The Florida Keys: The Years Before Europeans


The Florida Keys, an archipelago of 1700 islands that covers 137.3 miles, begins at the southeastern part of the Florida peninsula, approximately fifteen miles south of Miami. The Keys expand in a south-southwest arc to the unpopulated Dry Tortugas. The islands stand between the Gulf of Mexico to the west and the Atlantic Ocean to the east. The Keys range about 23.5 and 25.5 degrees North latitude with a climate classified as tropical.

The Geology of the Florida Keys

The Florida Keys, a string of reefs at the edge of the continental shelf, flourished under the sea until the Wisconsin period. At that time, the oceans receded and the seas dropped over 150 feet. The landmass that emerged, made up of coral bedrock and fossil remnants, from the exposed Florida Bay, Hawk Channel, and the Keys.

When the climate warmed about 15,000 years ago at the beginning of the Holocene Epoch, sea levels rose again, returning Hawk Channel and Florida Bay a watery dominion. As global warming continues, water continues to rise. Eventually, if this continues, the ocean will cover the Florida Keys.

Native American in the Florida Keys

Archeologists have discovered sand burial and rock mounds, freshwater sinkholes, and kitchen middens throughout the Keys, suggesting tribal cultures began there as early as 800AD. Piles of bones and shells found in the middens, or ancient campsites, suggest fish, crabs, sea turtles, lobsters, shellfish, and conchs were plentiful and that North Americans – Tequestas, Calusas, and Matecumbes – were seafood lovers.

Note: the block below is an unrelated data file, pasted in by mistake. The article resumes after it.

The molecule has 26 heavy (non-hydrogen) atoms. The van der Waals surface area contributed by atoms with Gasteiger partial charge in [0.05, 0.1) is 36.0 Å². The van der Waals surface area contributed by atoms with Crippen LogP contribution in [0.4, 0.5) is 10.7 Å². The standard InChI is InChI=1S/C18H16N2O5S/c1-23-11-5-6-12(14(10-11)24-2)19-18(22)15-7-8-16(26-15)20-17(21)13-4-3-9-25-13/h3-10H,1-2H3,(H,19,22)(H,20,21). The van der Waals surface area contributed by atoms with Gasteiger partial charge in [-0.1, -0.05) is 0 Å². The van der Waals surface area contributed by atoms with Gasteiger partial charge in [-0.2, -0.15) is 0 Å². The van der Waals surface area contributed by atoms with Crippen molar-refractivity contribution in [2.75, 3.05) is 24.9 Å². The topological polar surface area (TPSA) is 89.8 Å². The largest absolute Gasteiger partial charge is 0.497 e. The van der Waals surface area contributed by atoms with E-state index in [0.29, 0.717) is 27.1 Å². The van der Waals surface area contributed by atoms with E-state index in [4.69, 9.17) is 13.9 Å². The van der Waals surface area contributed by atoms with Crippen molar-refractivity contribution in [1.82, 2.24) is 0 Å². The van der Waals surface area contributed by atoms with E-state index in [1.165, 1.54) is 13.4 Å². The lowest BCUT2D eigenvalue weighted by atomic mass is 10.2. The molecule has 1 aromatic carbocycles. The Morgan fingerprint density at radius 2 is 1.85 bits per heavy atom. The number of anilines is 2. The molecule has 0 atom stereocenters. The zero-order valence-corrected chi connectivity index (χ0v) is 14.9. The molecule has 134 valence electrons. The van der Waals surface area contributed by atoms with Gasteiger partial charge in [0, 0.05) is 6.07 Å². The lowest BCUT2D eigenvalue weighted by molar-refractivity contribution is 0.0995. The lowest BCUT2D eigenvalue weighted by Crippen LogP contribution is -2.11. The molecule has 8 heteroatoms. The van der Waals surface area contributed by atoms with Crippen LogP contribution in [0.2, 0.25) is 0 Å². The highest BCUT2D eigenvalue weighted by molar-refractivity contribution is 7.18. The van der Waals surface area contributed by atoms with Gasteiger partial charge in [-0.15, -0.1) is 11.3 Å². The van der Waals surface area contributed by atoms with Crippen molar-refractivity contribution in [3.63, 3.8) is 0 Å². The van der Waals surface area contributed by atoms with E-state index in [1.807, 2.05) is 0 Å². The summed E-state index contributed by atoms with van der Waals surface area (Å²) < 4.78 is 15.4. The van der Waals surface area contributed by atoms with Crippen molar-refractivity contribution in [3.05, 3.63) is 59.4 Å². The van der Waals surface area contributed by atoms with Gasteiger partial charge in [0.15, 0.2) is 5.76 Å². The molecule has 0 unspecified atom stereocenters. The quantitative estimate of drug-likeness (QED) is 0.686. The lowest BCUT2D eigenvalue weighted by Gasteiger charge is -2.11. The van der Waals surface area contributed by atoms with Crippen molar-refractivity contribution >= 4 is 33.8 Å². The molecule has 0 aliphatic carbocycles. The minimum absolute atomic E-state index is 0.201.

These hunting and gathering tribes supplemented their primarily seafood diet by hunting deer and racoons for meat. They also gathered wild fruits such as cocoplums, sea grapes, and palm berries. The seafarers wasted nothing. The Native Americans outfitted wooden handles with shark teeth to make knives. They fashioned cups, spoons, and dippers from small shells. From conch shells they made cookware, tools, and implements. They used the center of the conch shell – the spiral columallae – as a primitive drill to make holes in conch larger conch shells. They placed wooden sticks into the conch shells and made clubs and hammers. Additionally, they even used the sharp lips of the conch shells from scrapers, gouges, and axes.

As with many Florida tribes, the Tequestas and Calusas eventually disappeared with the coming of Europeans with diseases and conquering ways. Some of the Teqestas and Calusas migrated or were forced to move to Cuba, where they became known as Spanish Indians. The Creek Indians moved into the southern states where the Tequestas and Calusas lived, but were not welcomed by the European and American settlers. Called Seminoles, a name possibly corrupted from the Spanish word cimarron, meaning wild or from the Creek words ishti semoli, meaning outlanders or wildmen. The Seminole presence led to eventual Seminole wars stretching from 1817 to 1858.